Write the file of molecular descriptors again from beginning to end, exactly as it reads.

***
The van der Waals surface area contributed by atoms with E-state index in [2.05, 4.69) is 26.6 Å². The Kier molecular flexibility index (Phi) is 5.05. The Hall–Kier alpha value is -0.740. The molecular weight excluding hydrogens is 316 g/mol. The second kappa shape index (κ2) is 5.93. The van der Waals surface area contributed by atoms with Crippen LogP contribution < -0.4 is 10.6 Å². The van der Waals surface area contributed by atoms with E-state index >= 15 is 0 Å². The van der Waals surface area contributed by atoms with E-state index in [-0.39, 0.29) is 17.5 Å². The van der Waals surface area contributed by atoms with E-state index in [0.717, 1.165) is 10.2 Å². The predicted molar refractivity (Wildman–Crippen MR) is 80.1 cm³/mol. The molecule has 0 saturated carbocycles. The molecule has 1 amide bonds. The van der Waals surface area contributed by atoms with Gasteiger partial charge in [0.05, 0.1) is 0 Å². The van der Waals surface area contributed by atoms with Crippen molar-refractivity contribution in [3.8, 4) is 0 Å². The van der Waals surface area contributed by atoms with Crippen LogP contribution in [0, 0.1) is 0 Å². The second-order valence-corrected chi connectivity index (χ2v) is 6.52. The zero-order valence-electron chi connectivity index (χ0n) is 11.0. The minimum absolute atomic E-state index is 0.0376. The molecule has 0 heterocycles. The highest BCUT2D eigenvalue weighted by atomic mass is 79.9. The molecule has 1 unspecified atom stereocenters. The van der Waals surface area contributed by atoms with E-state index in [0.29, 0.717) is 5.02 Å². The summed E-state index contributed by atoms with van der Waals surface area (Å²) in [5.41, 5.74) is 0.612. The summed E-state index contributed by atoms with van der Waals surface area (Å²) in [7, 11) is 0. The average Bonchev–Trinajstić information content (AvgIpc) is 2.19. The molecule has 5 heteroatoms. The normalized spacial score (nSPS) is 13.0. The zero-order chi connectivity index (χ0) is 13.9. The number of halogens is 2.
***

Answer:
The van der Waals surface area contributed by atoms with E-state index in [2.05, 4.69) is 26.6 Å². The Kier molecular flexibility index (Phi) is 5.05. The Hall–Kier alpha value is -0.740. The molecular weight excluding hydrogens is 316 g/mol. The second kappa shape index (κ2) is 5.93. The van der Waals surface area contributed by atoms with Crippen LogP contribution < -0.4 is 10.6 Å². The van der Waals surface area contributed by atoms with E-state index >= 15 is 0 Å². The van der Waals surface area contributed by atoms with E-state index in [-0.39, 0.29) is 17.5 Å². The van der Waals surface area contributed by atoms with E-state index in [0.717, 1.165) is 10.2 Å². The predicted molar refractivity (Wildman–Crippen MR) is 80.1 cm³/mol. The molecule has 0 saturated carbocycles. The molecule has 1 amide bonds. The van der Waals surface area contributed by atoms with Gasteiger partial charge in [0.05, 0.1) is 0 Å². The van der Waals surface area contributed by atoms with Crippen molar-refractivity contribution in [3.8, 4) is 0 Å². The van der Waals surface area contributed by atoms with Crippen LogP contribution in [0, 0.1) is 0 Å². The second-order valence-corrected chi connectivity index (χ2v) is 6.52. The zero-order valence-electron chi connectivity index (χ0n) is 11.0. The minimum absolute atomic E-state index is 0.0376. The molecule has 0 heterocycles. The highest BCUT2D eigenvalue weighted by atomic mass is 79.9. The molecule has 1 unspecified atom stereocenters. The van der Waals surface area contributed by atoms with E-state index in [0.29, 0.717) is 5.02 Å². The summed E-state index contributed by atoms with van der Waals surface area (Å²) in [5.41, 5.74) is 0.612. The summed E-state index contributed by atoms with van der Waals surface area (Å²) in [7, 11) is 0. The average Bonchev–Trinajstić information content (AvgIpc) is 2.19. The molecule has 5 heteroatoms. The normalized spacial score (nSPS) is 13.0. The zero-order chi connectivity index (χ0) is 13.9. The number of halogens is 2.